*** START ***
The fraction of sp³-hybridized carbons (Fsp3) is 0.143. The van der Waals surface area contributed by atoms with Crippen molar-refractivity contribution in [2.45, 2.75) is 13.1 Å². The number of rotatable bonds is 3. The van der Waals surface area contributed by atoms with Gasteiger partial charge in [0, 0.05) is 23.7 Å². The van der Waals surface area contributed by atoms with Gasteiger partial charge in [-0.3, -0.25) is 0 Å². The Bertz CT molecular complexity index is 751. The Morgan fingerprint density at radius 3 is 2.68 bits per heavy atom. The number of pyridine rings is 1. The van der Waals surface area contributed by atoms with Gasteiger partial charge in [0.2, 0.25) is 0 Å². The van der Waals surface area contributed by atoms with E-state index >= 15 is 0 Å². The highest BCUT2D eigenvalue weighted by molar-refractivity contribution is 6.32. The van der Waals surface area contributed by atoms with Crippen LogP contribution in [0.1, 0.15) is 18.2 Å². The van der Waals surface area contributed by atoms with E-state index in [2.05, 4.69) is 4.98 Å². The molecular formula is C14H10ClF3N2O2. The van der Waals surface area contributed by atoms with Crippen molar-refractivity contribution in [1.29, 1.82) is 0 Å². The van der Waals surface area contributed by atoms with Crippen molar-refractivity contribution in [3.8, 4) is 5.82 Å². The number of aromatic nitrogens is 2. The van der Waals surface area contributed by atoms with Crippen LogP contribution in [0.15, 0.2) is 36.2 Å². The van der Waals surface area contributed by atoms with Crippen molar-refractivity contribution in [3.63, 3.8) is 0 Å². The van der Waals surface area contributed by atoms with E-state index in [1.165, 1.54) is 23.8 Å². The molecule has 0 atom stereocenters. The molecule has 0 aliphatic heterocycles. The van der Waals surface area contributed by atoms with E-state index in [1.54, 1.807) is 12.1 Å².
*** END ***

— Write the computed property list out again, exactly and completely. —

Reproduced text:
The fraction of sp³-hybridized carbons (Fsp3) is 0.143. The van der Waals surface area contributed by atoms with Crippen molar-refractivity contribution in [2.45, 2.75) is 13.1 Å². The number of rotatable bonds is 3. The van der Waals surface area contributed by atoms with Gasteiger partial charge in [0, 0.05) is 23.7 Å². The van der Waals surface area contributed by atoms with Gasteiger partial charge in [-0.3, -0.25) is 0 Å². The Bertz CT molecular complexity index is 751. The Morgan fingerprint density at radius 3 is 2.68 bits per heavy atom. The number of pyridine rings is 1. The van der Waals surface area contributed by atoms with Gasteiger partial charge in [0.2, 0.25) is 0 Å². The van der Waals surface area contributed by atoms with E-state index >= 15 is 0 Å². The highest BCUT2D eigenvalue weighted by molar-refractivity contribution is 6.32. The van der Waals surface area contributed by atoms with Crippen LogP contribution in [0.1, 0.15) is 18.2 Å². The van der Waals surface area contributed by atoms with E-state index in [2.05, 4.69) is 4.98 Å². The molecular formula is C14H10ClF3N2O2. The van der Waals surface area contributed by atoms with Crippen molar-refractivity contribution in [1.29, 1.82) is 0 Å². The van der Waals surface area contributed by atoms with Crippen molar-refractivity contribution in [3.8, 4) is 5.82 Å². The number of aromatic nitrogens is 2. The van der Waals surface area contributed by atoms with Crippen LogP contribution in [0.15, 0.2) is 36.2 Å². The van der Waals surface area contributed by atoms with Crippen molar-refractivity contribution in [3.63, 3.8) is 0 Å². The van der Waals surface area contributed by atoms with E-state index in [1.165, 1.54) is 23.8 Å². The molecule has 0 atom stereocenters. The molecule has 0 aliphatic heterocycles. The van der Waals surface area contributed by atoms with E-state index in [1.54, 1.807) is 12.1 Å².